Pueblo - Old town 1900

Current Exhibition

Borderlands of Southern Colorado // El Pueblo History Museum

The Arkansas River in Colorado (or Rio Nepesta) once carved the border between the United States and Mexico. El Pueblo History Museum marks the site of the original El Pueblo, established in 1842 along the border, and is well situated to tell the stories of the Borderlands of Southern Colorado. The river and the landscape of this site encompass a grand history: from a place of meeting between indigenous tribes to a physical border between nations, from the boundary between mountains and plains to everyday convergences of cultural and ethnic borders.

This exhibit illuminates the site’s specific geopolitical border history, as well as the region’s historic and ongoing borders of cultures, ethnicities, landscapes, industries, religions and identities. Visitors will experience:

  • Interactive map that showcases shifting zones of control through time
  • An original American flag with 38 stars, marking Colorado’s statehood
  • The original Colorado Constitution printed in Spanish and German
  • Adobe building station
  • Ancestor map, where local visitors can connect how their families came to Pueblo
  • Video interviews with residents whose ancestors lived in southern Colorado before it was in the US
  • Beet topping tool from the Bracero Program
  • 1940s interactive kitchen that showcases ethnic food traditions, including the Pueblo Chile

A focal piece of the exhibit will be the temporary display of the Treaty of Guadalupe-Hidalgo, the 1848 treaty that ended the Mexican-American War, a conflict that started as a border dispute. The treaty moved the political border between United States and Mexico from the Arkansas River to the Rio Grande, but it could not shift the linguistic, ethnic, and geological borders that were already taking shape. In shifting this border, the Treaty impacted the lives of families who still consider southern Colorado home. This will be the first time the Treaty of Guadalupe-Hidalgo has been on exhibit in Colorado. The treaty will be on display until July 16, 2018.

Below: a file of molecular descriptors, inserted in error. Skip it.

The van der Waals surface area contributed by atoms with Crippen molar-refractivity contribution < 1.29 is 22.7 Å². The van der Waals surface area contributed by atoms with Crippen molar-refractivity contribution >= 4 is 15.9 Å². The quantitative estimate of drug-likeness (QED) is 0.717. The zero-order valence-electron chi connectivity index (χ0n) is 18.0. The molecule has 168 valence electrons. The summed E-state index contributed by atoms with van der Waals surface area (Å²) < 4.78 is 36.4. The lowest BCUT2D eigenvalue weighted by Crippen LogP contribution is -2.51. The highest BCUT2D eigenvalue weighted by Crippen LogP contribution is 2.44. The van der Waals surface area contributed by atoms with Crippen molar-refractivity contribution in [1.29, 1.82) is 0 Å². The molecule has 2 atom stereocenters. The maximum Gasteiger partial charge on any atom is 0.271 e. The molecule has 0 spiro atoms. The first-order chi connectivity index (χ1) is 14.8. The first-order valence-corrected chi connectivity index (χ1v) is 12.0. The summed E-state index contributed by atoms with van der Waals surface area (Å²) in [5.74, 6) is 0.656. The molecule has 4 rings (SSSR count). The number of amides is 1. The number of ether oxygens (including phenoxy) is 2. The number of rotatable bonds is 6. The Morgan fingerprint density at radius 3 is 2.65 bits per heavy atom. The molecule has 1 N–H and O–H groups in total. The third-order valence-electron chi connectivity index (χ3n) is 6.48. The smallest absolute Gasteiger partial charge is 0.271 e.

• Members

  • Adults

  • Seniors (65+)

  • Military (with ID)

  • Students (with ID)

  • Children

    Under 6: Free, 6-10: $4


Map of Mexico 1847
Treaty in display case
Last page of the Treaty of Guadalupe-Hidalgo
Borderlands photo
Borderlands photo with logo

A border is a dividing line, a narrow strip along a steep edge. A borderland is a vague and undetermined place created by the emotional residue of an unnatural boundary. It is in a constant state of transition.

Gloria E. Anzaldúa